“Looking back might proceed of divers causes, so might this of hers, but that Christ's application directs us. The verse before saith, 'Somewhat in the house;' something left behind affected her, of which He giveth us warning. She grew weary of trouble, and of shifting so often. From Ur to Haran; thence to Canaan; thence to Egypt; thence to Canaan again; then to Sodom, and now to Zoar; and that, in her old days, when she would fainest have been at rest. Therefore, in this wearisome conceit of new trouble now to begin, and withal remembering the convenient seat she had in Sodom, she even desired to die by her flesh-pots, and to be buried in 'the graves of lusts;' wished them at Zoar that would, and herself at Sodom again, desiring rather to end her life [67/68] with ease in that stately city, than to remove, and be safe perhaps, and perhaps not in the desolate mountains. And this was the sin of restlessness of soul, which affected her eyes and knees, and was the cause of all the former. When men weary of a good cause which long they have holden, for a little ease or wealth, or I wot not what other secular respect fall away in the end; so losing the praise and fruit of their former perseverance, and relapsing into the danger and destruction from which they had so near escaped.
Behold, these were the sins of Lot's wife, a wavering of mind, slow steps, the convulsion of her neck: all these caused her weariness and fear of new trouble--she preferred Sodom's ease before Zoar's safety, 'Remember Lot's wife.”
In a great phrase, Andrewes later says that we are searched with her salt. This vivid picture of Lot’s wife is, in fact, why I am in absolute agreement with Kurt Vonnegut, who dedicated Slaughterhouse Five to her:
“Those were vile people in both those cities, as is well known. The world was better off without them.
And Lot's wife, of course, was told not to look back where all those people and their homes had been. But she did look back, and I love her for that, because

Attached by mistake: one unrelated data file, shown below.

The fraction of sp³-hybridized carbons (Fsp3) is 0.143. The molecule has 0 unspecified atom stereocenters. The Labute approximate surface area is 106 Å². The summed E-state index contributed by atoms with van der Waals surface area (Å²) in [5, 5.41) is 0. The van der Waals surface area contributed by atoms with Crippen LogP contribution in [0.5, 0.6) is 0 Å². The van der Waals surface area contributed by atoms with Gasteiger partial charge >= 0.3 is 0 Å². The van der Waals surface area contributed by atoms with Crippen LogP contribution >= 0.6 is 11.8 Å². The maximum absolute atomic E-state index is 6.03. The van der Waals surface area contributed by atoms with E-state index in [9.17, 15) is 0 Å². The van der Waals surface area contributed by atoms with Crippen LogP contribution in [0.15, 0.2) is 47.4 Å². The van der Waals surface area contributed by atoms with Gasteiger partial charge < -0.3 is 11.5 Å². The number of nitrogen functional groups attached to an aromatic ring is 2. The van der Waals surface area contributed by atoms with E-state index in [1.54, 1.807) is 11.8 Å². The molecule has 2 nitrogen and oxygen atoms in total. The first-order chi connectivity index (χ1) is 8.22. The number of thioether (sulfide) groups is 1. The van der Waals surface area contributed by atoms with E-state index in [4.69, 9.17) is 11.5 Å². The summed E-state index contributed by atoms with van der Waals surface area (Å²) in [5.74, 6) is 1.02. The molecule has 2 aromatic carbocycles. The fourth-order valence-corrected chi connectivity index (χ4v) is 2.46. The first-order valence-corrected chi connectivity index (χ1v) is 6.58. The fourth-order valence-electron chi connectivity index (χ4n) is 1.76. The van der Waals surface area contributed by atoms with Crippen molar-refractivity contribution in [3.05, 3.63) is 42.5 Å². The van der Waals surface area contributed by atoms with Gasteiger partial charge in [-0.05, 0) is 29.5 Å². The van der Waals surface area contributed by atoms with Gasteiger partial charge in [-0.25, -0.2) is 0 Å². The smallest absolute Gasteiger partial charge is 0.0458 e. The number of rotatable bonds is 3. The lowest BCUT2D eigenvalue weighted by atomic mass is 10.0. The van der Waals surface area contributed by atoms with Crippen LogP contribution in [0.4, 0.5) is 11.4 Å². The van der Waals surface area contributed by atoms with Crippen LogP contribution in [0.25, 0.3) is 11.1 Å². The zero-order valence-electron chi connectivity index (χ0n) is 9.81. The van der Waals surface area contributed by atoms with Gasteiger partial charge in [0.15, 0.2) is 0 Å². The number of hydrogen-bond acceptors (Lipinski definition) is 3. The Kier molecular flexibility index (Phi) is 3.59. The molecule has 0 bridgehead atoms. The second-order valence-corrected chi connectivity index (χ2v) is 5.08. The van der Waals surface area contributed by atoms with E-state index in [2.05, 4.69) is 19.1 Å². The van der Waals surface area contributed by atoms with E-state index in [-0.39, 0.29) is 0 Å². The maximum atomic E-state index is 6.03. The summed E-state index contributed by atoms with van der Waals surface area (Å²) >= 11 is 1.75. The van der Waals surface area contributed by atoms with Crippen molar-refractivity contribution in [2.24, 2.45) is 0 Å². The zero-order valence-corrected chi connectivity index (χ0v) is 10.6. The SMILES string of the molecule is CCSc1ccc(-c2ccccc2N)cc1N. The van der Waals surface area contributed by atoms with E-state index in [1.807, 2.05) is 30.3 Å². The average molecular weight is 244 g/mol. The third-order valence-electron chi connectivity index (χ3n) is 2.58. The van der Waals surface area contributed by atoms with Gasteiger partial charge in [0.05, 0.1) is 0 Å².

it was so human.
So she was turned to a pillar of salt. So it goes.”
Oddly enough, Vonnegut’s interpretation imputes to Lot’s wife feelings that are not often interpreted to her in the afterlife of her story. A more common interpretation is that Lot’s wife was drawn by the sensation of the destruction. That the taboo was a taboo on enjoying violence. Just as in the story in Plato, where Leontius was so drawn and at the same time repulsed by the bodies that lay on the execution field outside of Athens that he rushed to one and addressed his eyes, saying, there, ye wretches, take your fill of the fine spectacle. Myself, though, my instinct is that Andrewes notion of a certain sloth, a certain nostalgia, a certain weariness, a desire to, at last, to “die by her flesh-pots, and to be buried in 'the graves of lusts’” rather than continue on this unending quest with her husband, in the service of a dangerous god, in the hands of an inhuman justice, can be combined with Vonnegut’s notion of a certain instinctive human compassion to give us a sense of the meaning of remembering Lot’s wife. To LI’s mind, Lot’s wife is the genius of our reactionary instincts. It is where we are reactionary – politically, socially, emotionally.
Although Lot’s wife is a strong figure, the only figure in the New Testament, as Andrewes points out, who has a memento laid on her by Christ, she is not the subject of a lot of poetry. But Anna Akhmatova wrote one poem for her. Here it is:
And the just man trailed God's shining agent,
over a black mountain, in his giant track,
while a restless voice kept harrying his woman:
"It's not too late, you can still look back
at the red towers of your native Sodom,
the square where once you sang, the spinning-shed,
at the empty windows set in the tall house
where sons and daughters blessed your marriage-bed."
A single glance: a sudden dart of pain
stitching her eyes before she made a sound . . .
Her body flaked into transparent salt,
and her swift legs rooted to the ground.
Who will grieve for this woman? Does she not seem
too insignificant for our concern?
Yet in my heart I never will deny her,
who suffered death because she chose to turn.
All of which brings us back to that death sentence. If one reading of the punishment - that Lot's wife is punished for feasting her eyes on a scene of destruction - is wrong, what, then, are we to make of this taboo? In LI's opinion, we here strike upon an odd topic: the embarrassment of power. Yes, the catastrophic crimes committed by the powerful need some cover, some secrecy, so that they do not arouse such indignation in subject populations that Jehovah will be strung from a lamppost. But it isn't the case that power is simply and completely structured by rationality. Perhaps - LI hypothesizes, don't hold me to this in court! - perhaps Jehovah is embarrassed. Perhaps the reactive feelings that turn Lot's wife's head - reactive feelings that, remember, have caused Lot himself to linger and complain - are not unknown to the Lord of Hosts, or the Fuhrer, or the POTUS, or the infinite bureaucratic systems with their infinite lists that make possible the slaughter of cattle and people in equal measure, with more wastage per pound on the homo sapiens. Joseph K., you will remember, is hidden in the tavern to spy upon one of the Castle's minor officials, but a great demonic power in the village itself. There is a shame in power, in its exercise, its structure, that must be revenged upon its victims. An embarrassment even where power is most rampant and insolent.